We also treated the muttons for chewing lice & tipped their horns. Tipped horns provide a quick, visual distinction between them & billies.


Shearing, Planting, & Raining

September has been a month of shearing, planting, spraying, & emptying the rain gauge.

Much time has been spent gathering nannies & kids, sorting, & shearing. Before shearing the nannies, we sorted through them. We pulled off older, less productive nannies. Nannies that were showing their age through ‘shelly’ horns, were slow moving, &/or light shearing went into the cull group. All keeper nannies were sheared, treated for chewing lice, then turned back into the pastures. Chewing or biting lice feed on hair & skin debris. Left untreated, chronic dermatitis can occur {constant irritation, rubbing, itching, & biting of the fleece or hair}. The cull nannies were sheared, then put on feed to gain weight before being sold.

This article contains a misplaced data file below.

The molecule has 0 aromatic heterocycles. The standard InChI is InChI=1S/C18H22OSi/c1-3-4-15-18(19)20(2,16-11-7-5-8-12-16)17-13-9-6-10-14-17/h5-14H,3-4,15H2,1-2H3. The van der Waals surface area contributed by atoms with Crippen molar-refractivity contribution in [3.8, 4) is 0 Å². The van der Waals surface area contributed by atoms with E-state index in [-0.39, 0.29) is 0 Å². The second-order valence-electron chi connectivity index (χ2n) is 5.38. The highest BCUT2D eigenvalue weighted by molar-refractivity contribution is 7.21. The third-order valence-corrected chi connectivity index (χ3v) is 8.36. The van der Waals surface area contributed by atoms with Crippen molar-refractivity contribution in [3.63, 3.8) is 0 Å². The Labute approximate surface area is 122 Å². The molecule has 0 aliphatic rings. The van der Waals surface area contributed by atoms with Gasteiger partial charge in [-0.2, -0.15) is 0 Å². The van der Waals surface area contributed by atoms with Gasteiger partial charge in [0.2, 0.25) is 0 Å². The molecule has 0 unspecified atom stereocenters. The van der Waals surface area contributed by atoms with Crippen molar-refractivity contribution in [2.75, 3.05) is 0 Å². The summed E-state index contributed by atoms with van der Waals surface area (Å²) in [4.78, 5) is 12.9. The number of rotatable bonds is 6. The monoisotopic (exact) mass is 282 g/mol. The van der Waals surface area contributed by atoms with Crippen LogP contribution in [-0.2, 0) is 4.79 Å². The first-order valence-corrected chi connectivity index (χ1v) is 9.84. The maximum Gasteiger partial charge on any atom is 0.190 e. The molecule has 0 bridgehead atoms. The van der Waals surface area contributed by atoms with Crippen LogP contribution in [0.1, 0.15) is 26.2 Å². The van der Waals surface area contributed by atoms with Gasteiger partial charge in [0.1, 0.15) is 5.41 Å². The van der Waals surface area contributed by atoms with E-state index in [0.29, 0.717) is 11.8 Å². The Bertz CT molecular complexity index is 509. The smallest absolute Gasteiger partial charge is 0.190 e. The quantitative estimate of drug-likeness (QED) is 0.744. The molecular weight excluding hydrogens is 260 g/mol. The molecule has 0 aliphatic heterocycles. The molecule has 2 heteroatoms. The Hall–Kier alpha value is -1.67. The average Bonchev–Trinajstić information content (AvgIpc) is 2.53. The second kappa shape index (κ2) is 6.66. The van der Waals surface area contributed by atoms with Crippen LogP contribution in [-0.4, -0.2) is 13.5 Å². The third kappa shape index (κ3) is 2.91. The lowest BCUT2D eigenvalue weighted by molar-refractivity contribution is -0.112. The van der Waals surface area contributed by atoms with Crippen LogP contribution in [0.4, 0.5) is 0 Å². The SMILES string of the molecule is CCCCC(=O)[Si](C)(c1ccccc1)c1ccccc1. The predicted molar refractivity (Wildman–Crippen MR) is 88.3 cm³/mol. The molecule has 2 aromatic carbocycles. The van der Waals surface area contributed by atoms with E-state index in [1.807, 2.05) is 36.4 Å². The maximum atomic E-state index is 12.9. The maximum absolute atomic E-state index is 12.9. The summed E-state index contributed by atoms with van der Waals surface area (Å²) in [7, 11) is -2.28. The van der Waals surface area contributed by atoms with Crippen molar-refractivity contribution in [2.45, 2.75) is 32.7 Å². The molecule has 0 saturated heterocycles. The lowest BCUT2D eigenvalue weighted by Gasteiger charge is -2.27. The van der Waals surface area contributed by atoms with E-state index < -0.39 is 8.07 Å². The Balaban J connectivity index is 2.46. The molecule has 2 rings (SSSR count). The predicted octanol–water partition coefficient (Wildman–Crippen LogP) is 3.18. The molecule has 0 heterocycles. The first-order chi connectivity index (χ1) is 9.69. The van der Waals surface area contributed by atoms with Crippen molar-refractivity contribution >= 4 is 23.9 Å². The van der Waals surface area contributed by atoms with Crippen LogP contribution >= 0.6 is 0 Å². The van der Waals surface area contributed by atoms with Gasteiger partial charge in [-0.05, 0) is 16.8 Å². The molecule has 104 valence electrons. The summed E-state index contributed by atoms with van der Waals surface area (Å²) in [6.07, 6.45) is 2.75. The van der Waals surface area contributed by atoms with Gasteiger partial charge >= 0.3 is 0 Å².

Like last summer, we decided to wait a little longer to shear the kids. Kid hair is our most valuable hair, & a longer staple length is ideal. Waiting until the kids’ hair is a little longer, will hopefully prove to be more profitable.

Nanny & billy kids were separated & put on feed. Billy kids are close by so we can keep a closer eye on them. Keeping the billies away from the nannies is crucial. One billy in a pasture full of nannies at the wrong time can create quite a problem. It’s important that all nannies kid at the same time so they can be sheared in February/March & placed in kidding pastures before kidding in April. Nanny kids & the cull nannies are together in a different area on feed.

Last week, the fields were planted in order to provide convenient cool season grazing. We spread Triticale/Elbon Rye, then tilled it under. Tetraploid Ryegrass was then spread on top. The fields are beginning to show signs of green & are coming up nicely. These planted fields will be a very handy place to put young goat kids during the winter & kidding nannies in the spring. Now to keep the Armyworms away!